Marsha Takeda-Morrison

Marsha Takeda-Morrison is a third-generation Japanese-American writer living in Los Angeles with her husband and two teenage daughters. She chronicles her family’s life on her personal blog, Sweatpantsmom, writes about parenting for Mom.me, and dishes on teen celebrities for Celebrity Teen Scoop. She frequently covers pop culture and has interviewed the likes of Paris Hilton, Jessica Alba, Kim Kardashian, and Mila Kunis. While she spends a lot of time in Hollywood she has never had plastic surgery, given birth to an actor’s child, or tried out for the cast of ‘Glee.’ Yet.

Updatd October 2012

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Nikkei Chronicles #4: Nikkei Family: Memories, Traditions, and Values

The Weight On My Shoulders

I don’t remember exactly how old I was when this happened—maybe nine or ten—but I distinctly remember what the hotel room looked and smelled like. The bedspreads were ugly and itchy. There was a musty smell to everything, and we figured it was because the housekeepers never really cleaned, just moved the vacuum a few times over the carpet and called it a day. I refused to drink out of any of the glasses because I swore I saw a distinct lip print on the edge of one of the ones wrapped in the crinkly white paper ...

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Nikkei Chronicles #1: ITADAKIMASU! A Taste of Nikkei Culture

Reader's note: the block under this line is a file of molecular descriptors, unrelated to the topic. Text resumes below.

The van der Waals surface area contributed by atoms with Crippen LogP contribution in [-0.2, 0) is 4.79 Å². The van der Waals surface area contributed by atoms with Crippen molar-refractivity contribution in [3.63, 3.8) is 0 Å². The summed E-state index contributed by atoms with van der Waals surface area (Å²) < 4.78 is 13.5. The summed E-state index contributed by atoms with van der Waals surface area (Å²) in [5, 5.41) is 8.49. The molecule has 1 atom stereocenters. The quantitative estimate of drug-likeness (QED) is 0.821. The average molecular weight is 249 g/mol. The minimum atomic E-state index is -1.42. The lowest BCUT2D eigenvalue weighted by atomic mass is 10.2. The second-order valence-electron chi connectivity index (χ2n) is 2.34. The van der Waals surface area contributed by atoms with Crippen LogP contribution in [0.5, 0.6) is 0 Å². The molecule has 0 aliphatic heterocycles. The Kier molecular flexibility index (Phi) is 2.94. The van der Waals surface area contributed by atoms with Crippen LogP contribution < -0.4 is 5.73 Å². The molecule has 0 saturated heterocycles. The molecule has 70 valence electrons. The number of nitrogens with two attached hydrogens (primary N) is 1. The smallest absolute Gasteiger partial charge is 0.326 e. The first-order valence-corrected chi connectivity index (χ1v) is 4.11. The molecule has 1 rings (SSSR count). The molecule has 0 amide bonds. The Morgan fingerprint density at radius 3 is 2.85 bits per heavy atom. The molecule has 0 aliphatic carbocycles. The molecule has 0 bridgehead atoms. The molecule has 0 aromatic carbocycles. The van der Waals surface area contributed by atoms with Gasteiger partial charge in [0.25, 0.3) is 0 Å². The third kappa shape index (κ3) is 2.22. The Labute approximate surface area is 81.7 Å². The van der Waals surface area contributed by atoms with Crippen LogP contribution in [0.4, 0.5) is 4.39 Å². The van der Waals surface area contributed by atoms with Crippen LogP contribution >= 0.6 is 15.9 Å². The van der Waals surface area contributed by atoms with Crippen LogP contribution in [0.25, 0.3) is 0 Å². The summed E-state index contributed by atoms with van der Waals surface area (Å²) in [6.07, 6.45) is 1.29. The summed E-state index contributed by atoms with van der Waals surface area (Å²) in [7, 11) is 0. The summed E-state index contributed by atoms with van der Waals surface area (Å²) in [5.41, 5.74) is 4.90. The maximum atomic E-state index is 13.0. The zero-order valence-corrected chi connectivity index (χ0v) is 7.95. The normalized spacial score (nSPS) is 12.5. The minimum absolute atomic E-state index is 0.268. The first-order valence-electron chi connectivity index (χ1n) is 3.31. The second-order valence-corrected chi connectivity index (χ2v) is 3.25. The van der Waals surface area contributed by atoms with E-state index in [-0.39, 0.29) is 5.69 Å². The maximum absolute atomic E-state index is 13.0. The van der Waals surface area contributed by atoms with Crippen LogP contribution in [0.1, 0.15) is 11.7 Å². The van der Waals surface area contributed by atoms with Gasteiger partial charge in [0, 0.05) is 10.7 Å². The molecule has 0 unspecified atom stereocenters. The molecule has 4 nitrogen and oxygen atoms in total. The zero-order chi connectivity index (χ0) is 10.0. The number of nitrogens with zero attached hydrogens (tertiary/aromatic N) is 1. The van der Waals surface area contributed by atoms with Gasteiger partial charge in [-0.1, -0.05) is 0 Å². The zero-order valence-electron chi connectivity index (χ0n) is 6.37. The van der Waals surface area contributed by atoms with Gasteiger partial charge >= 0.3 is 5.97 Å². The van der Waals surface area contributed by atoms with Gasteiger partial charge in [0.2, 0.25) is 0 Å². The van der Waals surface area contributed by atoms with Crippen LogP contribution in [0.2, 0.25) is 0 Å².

Spam: It’s What’s For Dinner. No, Really.

Today I’m going to talk about Spam. I’m not talking about the kind in your online mailbox, I’m talking about the canned meat.

Hey, where’d everybody go?

Now that everyone, save for a few adventurous souls and the Asians, have left the room let me tell you about one of my favorite family traditions, Spam musubi, (pronounced moo-soo-bee), a kind of sushi concoction made out of Spam, rice, and seaweed.

Hey look—now only the Asians are still here.

Sure, being Japanese-American, everyone expects that my family tradition would be along the lines of a complex ...

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Warning: Japanese lady say not-so-nice things about racists!

I was in my early twenties, at a dinner party. The host, a friend of mine, used the “N-word” in a conversation and after a couple of nervous giggles, everyone went on eating their pasta puttanesca like nothing had happened. I tried to, but couldn’t and I made a feeble attempt at approaching the subject, saying something like, “About that word—it was offensive but you know that, right?” my voice shaking the entire time. I remember there were no nervous giggles after that, only a dead silence that seemed to go on forever until my friend simply responded ...

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Kizuna: Nikkei Stories from the 2011 Japan Earthquake & Tsunami

Japan Quake: The Good, The Bad & The Ugly

I know the title of this post is “The Good, The Bad & The Ugly” but it’s been really hard to find anything good about the disaster unfolding in Japan. Truth is, words seem so trivial and I don’t even particularly feel like writing about the quake, or the tsunami or the nuclear crisis that’s changing by the hour. And you know I don’t do sentimental or sad very well—I prefer to keep those thoughts bottled up inside and express them by yelling at the cat or slamming doors like normal people do. But so many ...

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